"At closing ceremonies, I was talking to a rider about the ride and about the physical challenge of the ride. He said, 'At one point, I was really struggling on the hills, and I saw a rider with an orange flag; it made me realize why I was here, and I got through it,'" Cordova said. "Hearing that [story] made me feel really good about introducing the orange flags to the ride for AIDS Chicago."

Austin Baidas, who lives in Chicago's Lakeview neighborhood, participated in the RFAC for the second time and this was his fifth fund-raising bicycle ride. He is the associate director (office of management and budget) for Gov. Quinn and was part of the 15-member Election Cycle, which also featured Lt. Gov. Sheila Simon.

"One of the reasons it's important to do the RFAC is, AIDS has been around for 30 years and we can't forget to work hard constantly to help find a cure," Baidas said. "There are a lot of people living in our community with HIV-AIDS. The ride is a great way to build awareness.

"This year's ride was really good."

It was also emotional for Baidas.

There was the time he spent talking with a female rider who was about 50. She said she was riding in honor or her brother who died five years ago from AIDS.

"That was a very touching story, one of many," Baidas said.

"It was an honor to ride alongside Lt. Gov. Sheila Simon and her husband. They are great, fantastic riders. Plus, it's cool to know that elected officials care about this issue. It's very cool that she rode her bike for the cause; she didn't just give a speech about the disease."

Brian Harder, 46, also completed his second RFAC—and it was the ending that he too cherished most.

"During the two days and 200 miles, most thoughts and emotions go into the next hill—[until] we arrive at the next pit stop, and how much your ass hurts," he said. "But at the very end, when you ride into a cheering crowd and all your reasons for doing the ride in the first place become crystal clear and realized, that's when the joy of finishing and the sense of accomplishment come bubbling to the surface. That's when the ride becomes a success and all worthwhile. That was my favorite moment."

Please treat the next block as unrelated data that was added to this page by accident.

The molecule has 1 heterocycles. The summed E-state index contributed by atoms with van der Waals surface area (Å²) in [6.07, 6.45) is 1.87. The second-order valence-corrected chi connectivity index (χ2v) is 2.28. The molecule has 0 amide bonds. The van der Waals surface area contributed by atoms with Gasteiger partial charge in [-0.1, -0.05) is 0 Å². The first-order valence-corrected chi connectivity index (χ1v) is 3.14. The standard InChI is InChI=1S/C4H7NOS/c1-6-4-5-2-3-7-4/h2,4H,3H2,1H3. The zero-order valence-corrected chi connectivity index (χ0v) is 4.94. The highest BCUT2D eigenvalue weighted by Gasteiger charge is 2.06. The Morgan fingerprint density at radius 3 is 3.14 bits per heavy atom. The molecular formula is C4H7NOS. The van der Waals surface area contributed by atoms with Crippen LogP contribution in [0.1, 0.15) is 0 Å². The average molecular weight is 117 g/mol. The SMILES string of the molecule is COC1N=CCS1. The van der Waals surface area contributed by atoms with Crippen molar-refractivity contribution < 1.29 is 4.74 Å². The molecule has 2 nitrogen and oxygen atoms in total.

The most challenging part of the ride for Harder, and most, was the hills.

"There are a set of hills after the last pit stop that are tough to climb, but provide a great decent a few miles outside of camp," Harder said. "It is these same hills that we have to climb on Sunday when we leave camp and before we even get to our first pit stop. Hills take the life right out of you.

"This was my second Ride, so comparatively, I'd have to say I knew what to expect, but there are always new experiences to deal with. This year we had a huge increase in the number of riders. This poses some interesting challenges because with increased riders, comes increased and decreased skill levels. So there were more fast riders and more slow riders. This causes a greater gap in the ride which can cause a lot of logistical challenges for crew and for riders who want to finish with a team."

Harder rode as part of Team Shaine.

Jeremiah Miles, 30, was involved in his second RFAC, but he fractured his elbow seven days before the ride, so he ultimately was off his bike for the 200-mile adventure.

"The best part, by far, was the training," Miles said. "Each week, new faces joined us and the challenge increased. I stepped up and became a leader. We were all in it together and week after week, we succeeded. We were going to slap the 200 miles right in the face ... and then it backhanded me.

"I endured the most uneventful bike fall ever. There was no scratch, no blood, and minimal swelling.

"Right now, after the ride, I am very torn. Unfortunately, the thing I will remember most about this year is being heartbroken about the experience. I watched while the riders checked in at each pit stop and finally at the end. That was supposed to be me with them. Mostly, I'm heartbroken because it's all over and I didn't get to finish.

"My injury did let me see the event from a new perspective. Driving a car along the route with the riders, I saw them struggle, I witnessed their pain, but I helped push them forward.

"For the group, I am very proud. For myself, I won't get closure or be satisfied until I deliver the 2012 Ride a very rude awakening."

Registration for the 2012 Ride for AIDS Chicago will start in December.